After Republican Rep. Tim Murphy had an extramarital affair exposed, along with the pro-life politician’s advice to his mistress to get an abortion, Paul Ryan intervened to get Murphy to resign immediately rather than retire at the end of his term. Only after Murphy and his top aide Susan Mosychuk found themselves out of power did tales of the abusive environment in his congressional office come to light. Like stories coming out of Hollywood and the news media, the toxic office was an “open secret” on Capitol Hill.
Not long afterward, I wrote: “It’s not just the Weinsteins in Hollywood whose abuse gets excused as an “open secret,” either. Who are the other Murphys and Mosychuks in Washington DC?” Good luck in finding out. We don’t hear about sexual harassment scandals on Capitol Hill for a good reason — Congress passed a law two decades ago that makes it all but impossible for staffers to pursue such cases in public:
Under a law in place since 1995, accusers may file lawsuits only if they first agree to go through months of counseling and mediation. A special congressional office is charged with trying to resolve the cases out of court.
When settlements do occur, members do not pay them from their own office funds, a requirement in other federal agencies. Instead, the confidential payments come out of a special U.S. Treasury fund.
Congressional employees have received small settlements compared to the amounts some public figures pay out. Between 1997 and 2014, the U.S. Treasury has paid $15.2 million in 235 awards and settlements for Capitol Hill workplace violations, according to the congressional Office of Compliance. The statistics do not break down the exact nature of the violations.
Remember all of the news coverage of these complaints? Neither does anyone else. The 1995 law came as a result of the scandal around Republican Senator Bob Packwood of Oregon, who was forced to resign in disgrace after several women accused him of sexual harassment and assault. Supposedly, the idea behind the Congressional Accountability Act was to provide channels for alleged victims to pursue justice. In practice, however, it operates as a way to avoid accountability and to protect members, all while requiring much more openness about private-sector complaints of harassment.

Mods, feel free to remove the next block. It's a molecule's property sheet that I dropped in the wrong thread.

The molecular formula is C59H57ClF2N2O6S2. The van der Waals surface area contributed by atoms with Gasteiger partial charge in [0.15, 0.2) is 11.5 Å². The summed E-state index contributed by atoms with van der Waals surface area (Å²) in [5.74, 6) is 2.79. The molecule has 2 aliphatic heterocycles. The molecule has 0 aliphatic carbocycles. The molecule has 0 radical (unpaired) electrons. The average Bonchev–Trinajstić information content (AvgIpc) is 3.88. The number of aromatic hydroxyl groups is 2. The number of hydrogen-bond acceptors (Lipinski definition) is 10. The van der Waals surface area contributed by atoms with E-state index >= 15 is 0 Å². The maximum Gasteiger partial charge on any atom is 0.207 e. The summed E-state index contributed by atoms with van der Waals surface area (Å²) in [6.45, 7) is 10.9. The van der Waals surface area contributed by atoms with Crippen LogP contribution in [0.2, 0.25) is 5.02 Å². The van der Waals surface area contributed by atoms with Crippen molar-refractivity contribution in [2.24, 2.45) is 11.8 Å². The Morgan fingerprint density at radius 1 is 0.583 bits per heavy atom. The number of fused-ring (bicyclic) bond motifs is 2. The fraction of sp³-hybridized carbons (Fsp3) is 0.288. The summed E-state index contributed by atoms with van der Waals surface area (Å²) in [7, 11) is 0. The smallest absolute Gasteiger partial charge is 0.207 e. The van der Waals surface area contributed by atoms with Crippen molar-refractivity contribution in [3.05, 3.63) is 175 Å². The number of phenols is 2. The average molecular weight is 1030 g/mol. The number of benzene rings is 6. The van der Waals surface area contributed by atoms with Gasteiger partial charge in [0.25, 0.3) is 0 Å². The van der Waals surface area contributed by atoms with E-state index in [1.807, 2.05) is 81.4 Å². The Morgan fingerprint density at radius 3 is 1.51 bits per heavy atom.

What happens when a complaint is filed with the Office of Compliance (OOC)? The victim has to undergo three months of counseling before the complaint moves forward. And that assumes the victim even knows where to go, as there are no requirements for congressional offices to brief employees on the issue:
Lawmakers and congressional aides are not required to undergo sexual harassment training — a shortcoming even the office that handles complaints says should be changed. And victims must submit to as long as three months of mandated “counseling” and “mediation,” as well as what one lawyer involved in such cases called a “cooling off period,” before filing a complaint against an alleged perpetrator.
That’s assuming they’re even aware of how to lodge a grievance.
One former staffer who said she was sexually harassed by a colleague years ago told POLITICO she didn’t know where to turn at the time. She’d never heard of the Office of Compliance, or OOC, the entity that exists to handle harassment complaints and enforce workplace protection laws for the legislative branch. When she called a congressional committee that deals with administrative issues to inquire about filing a complaint, she said, she was turned away without any guidance.
“I didn’t even know it existed as a resource,” the ex-staffer said of the compliance office. “You don’t have an HR Department on the Hill. There’s no one place that you go. Nobody on the Hill has any idea how you report and deal with sexual harassment.”
Under this system, sexual harassment and other abuse can thrive — and as we saw in Murphy’s office, does thrive unchecked until the elected official leaves office. It’s a system almost guaranteed to allow Capitol Hill to act as a hothouse for such activity. In power structures without accountability, the worst impulses of people will emerge, with the behavior getting worse the higher up in the power structure it occurs.
Congress needs to hold itself accountable to the same laws and precedents as the people it serves. If we’re talking about Weinstein, Toback, and Halperin, we have to talk about Capitol Hill too — as the behavior of our elected representatives is our responsibility.
Update: I misidentified Bob Packwood as a Democrat. He was, of course, a liberal Republican. Thanks to Michael Bates for the correction, and it has been changed above. My apologies.